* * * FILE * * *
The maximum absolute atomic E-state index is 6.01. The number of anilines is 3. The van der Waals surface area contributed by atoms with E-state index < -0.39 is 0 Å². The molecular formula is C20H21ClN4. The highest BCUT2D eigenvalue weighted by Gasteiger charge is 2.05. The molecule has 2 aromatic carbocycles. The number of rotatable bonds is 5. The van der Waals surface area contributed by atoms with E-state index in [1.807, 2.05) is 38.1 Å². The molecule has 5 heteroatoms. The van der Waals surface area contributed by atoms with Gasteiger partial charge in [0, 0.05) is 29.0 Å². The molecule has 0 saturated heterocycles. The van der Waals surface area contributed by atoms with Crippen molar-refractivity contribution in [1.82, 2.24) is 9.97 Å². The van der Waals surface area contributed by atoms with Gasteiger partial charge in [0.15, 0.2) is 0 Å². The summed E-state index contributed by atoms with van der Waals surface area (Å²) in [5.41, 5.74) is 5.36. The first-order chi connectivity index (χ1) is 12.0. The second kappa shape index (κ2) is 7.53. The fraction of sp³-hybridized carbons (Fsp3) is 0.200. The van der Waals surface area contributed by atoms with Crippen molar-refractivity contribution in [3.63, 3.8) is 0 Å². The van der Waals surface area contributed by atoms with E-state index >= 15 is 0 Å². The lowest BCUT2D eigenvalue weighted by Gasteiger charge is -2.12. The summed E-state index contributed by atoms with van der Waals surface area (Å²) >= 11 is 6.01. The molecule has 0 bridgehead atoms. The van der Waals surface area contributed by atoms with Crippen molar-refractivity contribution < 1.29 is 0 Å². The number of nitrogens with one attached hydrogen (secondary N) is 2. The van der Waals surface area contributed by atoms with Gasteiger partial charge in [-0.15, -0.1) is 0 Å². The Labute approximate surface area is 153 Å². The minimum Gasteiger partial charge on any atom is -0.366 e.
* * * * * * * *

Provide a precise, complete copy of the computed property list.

The maximum absolute atomic E-state index is 6.01. The number of anilines is 3. The van der Waals surface area contributed by atoms with E-state index < -0.39 is 0 Å². The molecular formula is C20H21ClN4. The highest BCUT2D eigenvalue weighted by Gasteiger charge is 2.05. The molecule has 2 aromatic carbocycles. The number of rotatable bonds is 5. The van der Waals surface area contributed by atoms with E-state index in [1.807, 2.05) is 38.1 Å². The molecule has 5 heteroatoms. The van der Waals surface area contributed by atoms with Gasteiger partial charge in [0, 0.05) is 29.0 Å². The molecule has 0 saturated heterocycles. The van der Waals surface area contributed by atoms with Crippen molar-refractivity contribution in [1.82, 2.24) is 9.97 Å². The van der Waals surface area contributed by atoms with Gasteiger partial charge in [0.15, 0.2) is 0 Å². The summed E-state index contributed by atoms with van der Waals surface area (Å²) in [5.41, 5.74) is 5.36. The first-order chi connectivity index (χ1) is 12.0. The second kappa shape index (κ2) is 7.53. The fraction of sp³-hybridized carbons (Fsp3) is 0.200. The van der Waals surface area contributed by atoms with Crippen molar-refractivity contribution in [3.63, 3.8) is 0 Å². The van der Waals surface area contributed by atoms with E-state index >= 15 is 0 Å². The lowest BCUT2D eigenvalue weighted by Gasteiger charge is -2.12. The summed E-state index contributed by atoms with van der Waals surface area (Å²) >= 11 is 6.01. The molecule has 0 bridgehead atoms. The van der Waals surface area contributed by atoms with Crippen molar-refractivity contribution < 1.29 is 0 Å². The number of nitrogens with one attached hydrogen (secondary N) is 2. The van der Waals surface area contributed by atoms with Gasteiger partial charge in [-0.15, -0.1) is 0 Å². The Labute approximate surface area is 153 Å². The minimum Gasteiger partial charge on any atom is -0.366 e.